Last year Castle debuted with Gasface, an enigmatic intro to the North Carolina MC/producer’s talent. It offered everything needed from a hip hop record; style, substance, beats, slick production and meaningful lyricism.
Castle is back with a ‘new’ LP, Return of the Gasface (The Has-Lo Passages), which sees his gruff delivery, frank observations cheeky sense of humour undergo a full-length redo from labelmate Has Lo. Such a fan was he of Gasface, that Has Lo re-envisioned an entirely new identity for it, getting Castle to re-record verses, adding his own verses and production style, to create something that sounds a lot different to your usual remix project. The first taste of Gasface re-imagined is ‘Live Action’, originally called ‘No Prep Time’, it indicated in no small way that the reworking is a more than worthwhile exercise. ‘Live Action’ is injected with a new spirit and it’s strength lies in the execution, particularly the two artists willingness work together in tandem for a common goal. Has Lo’s production is flawless, bouncy beats entrance you while the pauses and breaks are perfectly timed to compliment Castle’s delivery and flow. Realized at the most opportune moments, it reinforces what Castle’s got to say, sounding more authoritative and speaking with an authority that makes you pay attention.
Return of the Gasface (The Has-Lo Passages) is released on March 18th with original artwork by Josh Bayer. For now though, you can sample the delight that is ‘Live Action’.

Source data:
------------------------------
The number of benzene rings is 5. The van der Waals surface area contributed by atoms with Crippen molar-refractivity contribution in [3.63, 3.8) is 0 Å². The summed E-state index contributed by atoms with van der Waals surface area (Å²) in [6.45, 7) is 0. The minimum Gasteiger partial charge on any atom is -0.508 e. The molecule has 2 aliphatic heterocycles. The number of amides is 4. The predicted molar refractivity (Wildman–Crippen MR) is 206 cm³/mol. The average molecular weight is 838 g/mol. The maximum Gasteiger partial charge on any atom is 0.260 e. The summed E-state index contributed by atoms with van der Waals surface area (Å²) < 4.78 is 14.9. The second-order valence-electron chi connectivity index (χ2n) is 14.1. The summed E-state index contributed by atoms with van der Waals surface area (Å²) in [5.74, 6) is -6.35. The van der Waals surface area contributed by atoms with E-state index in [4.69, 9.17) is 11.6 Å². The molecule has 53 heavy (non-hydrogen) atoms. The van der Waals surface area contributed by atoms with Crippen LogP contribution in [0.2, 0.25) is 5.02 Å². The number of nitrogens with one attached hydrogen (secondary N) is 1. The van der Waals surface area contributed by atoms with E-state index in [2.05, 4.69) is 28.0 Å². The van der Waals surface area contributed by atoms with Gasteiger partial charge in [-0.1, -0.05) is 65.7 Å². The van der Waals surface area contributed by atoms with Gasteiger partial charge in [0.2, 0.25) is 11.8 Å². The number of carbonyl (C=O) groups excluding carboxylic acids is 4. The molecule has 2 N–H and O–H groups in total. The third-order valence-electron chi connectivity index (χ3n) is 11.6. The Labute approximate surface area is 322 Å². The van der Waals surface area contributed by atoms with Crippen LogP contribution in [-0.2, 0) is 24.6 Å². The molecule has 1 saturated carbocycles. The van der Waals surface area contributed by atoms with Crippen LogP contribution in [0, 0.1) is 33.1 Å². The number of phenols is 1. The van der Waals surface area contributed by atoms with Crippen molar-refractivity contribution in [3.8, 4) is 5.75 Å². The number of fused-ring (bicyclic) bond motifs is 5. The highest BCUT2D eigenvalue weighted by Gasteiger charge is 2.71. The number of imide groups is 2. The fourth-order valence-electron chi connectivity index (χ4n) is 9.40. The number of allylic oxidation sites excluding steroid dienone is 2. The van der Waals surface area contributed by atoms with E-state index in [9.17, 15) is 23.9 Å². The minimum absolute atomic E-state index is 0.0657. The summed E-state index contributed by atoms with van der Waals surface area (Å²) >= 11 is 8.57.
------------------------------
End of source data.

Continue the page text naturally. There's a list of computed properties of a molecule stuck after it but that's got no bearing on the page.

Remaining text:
“Man, you come right out of a comic book,” a voice says in the closing seconds of Castle‘s debut LP, Gasface, and it’s a pretty apt description. The North Carolina MC/producer keeps the back story to a minimum, allowing for a personality to develop through his music, leaving us with a mysterious and interesting enigma on our hands.
Castle brings frank observations, commentary and a cheeky sense of humour as his thoughtfully crafted clever rhymes, carefully carve through his hard hitting, dense beats. Through his eyes the world is dystopian, twisted, and dark; rapping about failed relationships, lost loved ones, toil and struggle, dead-end jobs and working minimum wage. The music is often more bright and bouncy than the lyrical content would suggest, combined with Castle’s cheeky and quick wit, it eases the deliver of his writing and message. Castle and his comic book-esque alter-ego excel on debut LP, Gasface; it’s got style, substance, slick production and real meaningful lyricism and continues to reward with every listen, unraveling with deeper layers of meaning.
You can check out some choice cuts from Gasface below or, if they are to you’re liking, you can buy/stream it here.
Right it’s time for round 2. It’s been a strange auld week with Easter, the long weekend, parades and gargling messing up my flow, so I didn’t really get around to posting some of the stuff I had hoped (next week I promise). This weeks playlist is a wee bit electro heavy with Free The Robots, Zombie Nation and Shout Out Out Out Out severely outnumbering Indie experimentalists Suckers and Soulful-Hip-Hop-ers Ozomatli. Maybe this blogging malarkey has cured me of my renowned predilection for NME type indie bands, or perhaps there all shite these days, who knows?